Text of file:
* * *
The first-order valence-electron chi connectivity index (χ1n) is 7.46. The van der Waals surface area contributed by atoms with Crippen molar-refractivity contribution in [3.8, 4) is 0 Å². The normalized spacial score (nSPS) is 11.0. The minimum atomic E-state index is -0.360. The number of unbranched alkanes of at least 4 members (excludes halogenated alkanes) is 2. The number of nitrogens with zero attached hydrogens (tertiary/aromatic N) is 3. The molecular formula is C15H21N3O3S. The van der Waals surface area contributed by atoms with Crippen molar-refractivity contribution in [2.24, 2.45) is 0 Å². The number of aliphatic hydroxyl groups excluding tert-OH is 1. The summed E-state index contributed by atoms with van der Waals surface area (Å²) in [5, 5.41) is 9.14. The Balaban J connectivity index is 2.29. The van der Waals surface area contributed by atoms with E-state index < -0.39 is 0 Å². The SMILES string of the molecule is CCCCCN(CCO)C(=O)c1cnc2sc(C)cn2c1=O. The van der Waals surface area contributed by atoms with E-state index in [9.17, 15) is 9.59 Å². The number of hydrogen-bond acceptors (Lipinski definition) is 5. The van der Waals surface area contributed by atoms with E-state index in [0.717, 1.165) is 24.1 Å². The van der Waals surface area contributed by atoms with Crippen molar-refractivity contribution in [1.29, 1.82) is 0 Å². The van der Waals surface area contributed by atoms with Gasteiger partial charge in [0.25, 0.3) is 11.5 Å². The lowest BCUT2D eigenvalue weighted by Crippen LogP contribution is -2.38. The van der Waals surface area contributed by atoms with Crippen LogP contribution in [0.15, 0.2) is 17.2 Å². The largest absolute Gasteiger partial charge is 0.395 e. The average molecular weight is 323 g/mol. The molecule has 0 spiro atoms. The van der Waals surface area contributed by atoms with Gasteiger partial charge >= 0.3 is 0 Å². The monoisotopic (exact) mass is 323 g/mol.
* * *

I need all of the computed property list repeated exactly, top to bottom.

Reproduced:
The first-order valence-electron chi connectivity index (χ1n) is 7.46. The van der Waals surface area contributed by atoms with Crippen molar-refractivity contribution in [3.8, 4) is 0 Å². The normalized spacial score (nSPS) is 11.0. The minimum atomic E-state index is -0.360. The number of unbranched alkanes of at least 4 members (excludes halogenated alkanes) is 2. The number of nitrogens with zero attached hydrogens (tertiary/aromatic N) is 3. The molecular formula is C15H21N3O3S. The van der Waals surface area contributed by atoms with Crippen molar-refractivity contribution in [2.24, 2.45) is 0 Å². The number of aliphatic hydroxyl groups excluding tert-OH is 1. The summed E-state index contributed by atoms with van der Waals surface area (Å²) in [5, 5.41) is 9.14. The Balaban J connectivity index is 2.29. The van der Waals surface area contributed by atoms with E-state index < -0.39 is 0 Å². The SMILES string of the molecule is CCCCCN(CCO)C(=O)c1cnc2sc(C)cn2c1=O. The van der Waals surface area contributed by atoms with E-state index in [9.17, 15) is 9.59 Å². The number of hydrogen-bond acceptors (Lipinski definition) is 5. The van der Waals surface area contributed by atoms with E-state index in [0.717, 1.165) is 24.1 Å². The van der Waals surface area contributed by atoms with Crippen molar-refractivity contribution in [1.29, 1.82) is 0 Å². The van der Waals surface area contributed by atoms with Gasteiger partial charge in [0.25, 0.3) is 11.5 Å². The lowest BCUT2D eigenvalue weighted by Crippen LogP contribution is -2.38. The van der Waals surface area contributed by atoms with Crippen LogP contribution in [0.15, 0.2) is 17.2 Å². The largest absolute Gasteiger partial charge is 0.395 e. The average molecular weight is 323 g/mol. The molecule has 0 spiro atoms. The van der Waals surface area contributed by atoms with Gasteiger partial charge >= 0.3 is 0 Å². The monoisotopic (exact) mass is 323 g/mol.